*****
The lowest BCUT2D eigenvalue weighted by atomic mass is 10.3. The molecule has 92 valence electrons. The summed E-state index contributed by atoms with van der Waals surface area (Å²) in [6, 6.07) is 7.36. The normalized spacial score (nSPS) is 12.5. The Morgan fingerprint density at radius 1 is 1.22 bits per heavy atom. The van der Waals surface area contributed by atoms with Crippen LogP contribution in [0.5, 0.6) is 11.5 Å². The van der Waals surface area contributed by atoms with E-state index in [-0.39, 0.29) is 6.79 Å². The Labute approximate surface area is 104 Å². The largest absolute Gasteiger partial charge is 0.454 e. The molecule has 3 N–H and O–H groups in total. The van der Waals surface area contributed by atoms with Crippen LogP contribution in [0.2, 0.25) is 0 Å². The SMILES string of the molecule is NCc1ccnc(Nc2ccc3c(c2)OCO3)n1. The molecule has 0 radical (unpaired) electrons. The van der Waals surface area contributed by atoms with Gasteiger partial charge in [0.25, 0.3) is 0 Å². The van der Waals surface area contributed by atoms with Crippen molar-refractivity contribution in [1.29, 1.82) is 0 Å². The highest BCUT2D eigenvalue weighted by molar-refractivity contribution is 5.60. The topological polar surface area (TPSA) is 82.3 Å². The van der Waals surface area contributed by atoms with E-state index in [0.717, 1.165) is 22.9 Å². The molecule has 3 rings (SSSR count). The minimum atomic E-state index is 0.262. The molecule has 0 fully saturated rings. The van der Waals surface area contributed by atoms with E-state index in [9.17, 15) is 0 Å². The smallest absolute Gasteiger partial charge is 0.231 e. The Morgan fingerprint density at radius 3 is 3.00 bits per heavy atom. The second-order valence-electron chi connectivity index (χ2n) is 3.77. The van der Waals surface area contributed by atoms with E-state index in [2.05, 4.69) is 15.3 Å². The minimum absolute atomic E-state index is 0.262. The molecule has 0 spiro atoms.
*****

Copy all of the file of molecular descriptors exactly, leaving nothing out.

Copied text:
The lowest BCUT2D eigenvalue weighted by atomic mass is 10.3. The molecule has 92 valence electrons. The summed E-state index contributed by atoms with van der Waals surface area (Å²) in [6, 6.07) is 7.36. The normalized spacial score (nSPS) is 12.5. The Morgan fingerprint density at radius 1 is 1.22 bits per heavy atom. The van der Waals surface area contributed by atoms with Crippen LogP contribution in [0.5, 0.6) is 11.5 Å². The van der Waals surface area contributed by atoms with E-state index in [-0.39, 0.29) is 6.79 Å². The Labute approximate surface area is 104 Å². The largest absolute Gasteiger partial charge is 0.454 e. The molecule has 3 N–H and O–H groups in total. The van der Waals surface area contributed by atoms with Crippen LogP contribution in [0.2, 0.25) is 0 Å². The SMILES string of the molecule is NCc1ccnc(Nc2ccc3c(c2)OCO3)n1. The molecule has 0 radical (unpaired) electrons. The van der Waals surface area contributed by atoms with Gasteiger partial charge in [0.25, 0.3) is 0 Å². The van der Waals surface area contributed by atoms with Crippen molar-refractivity contribution in [1.29, 1.82) is 0 Å². The highest BCUT2D eigenvalue weighted by molar-refractivity contribution is 5.60. The topological polar surface area (TPSA) is 82.3 Å². The van der Waals surface area contributed by atoms with E-state index in [0.717, 1.165) is 22.9 Å². The molecule has 3 rings (SSSR count). The minimum atomic E-state index is 0.262. The molecule has 0 fully saturated rings. The van der Waals surface area contributed by atoms with E-state index in [9.17, 15) is 0 Å². The smallest absolute Gasteiger partial charge is 0.231 e. The Morgan fingerprint density at radius 3 is 3.00 bits per heavy atom. The second-order valence-electron chi connectivity index (χ2n) is 3.77. The van der Waals surface area contributed by atoms with E-state index in [2.05, 4.69) is 15.3 Å². The minimum absolute atomic E-state index is 0.262. The molecule has 0 spiro atoms.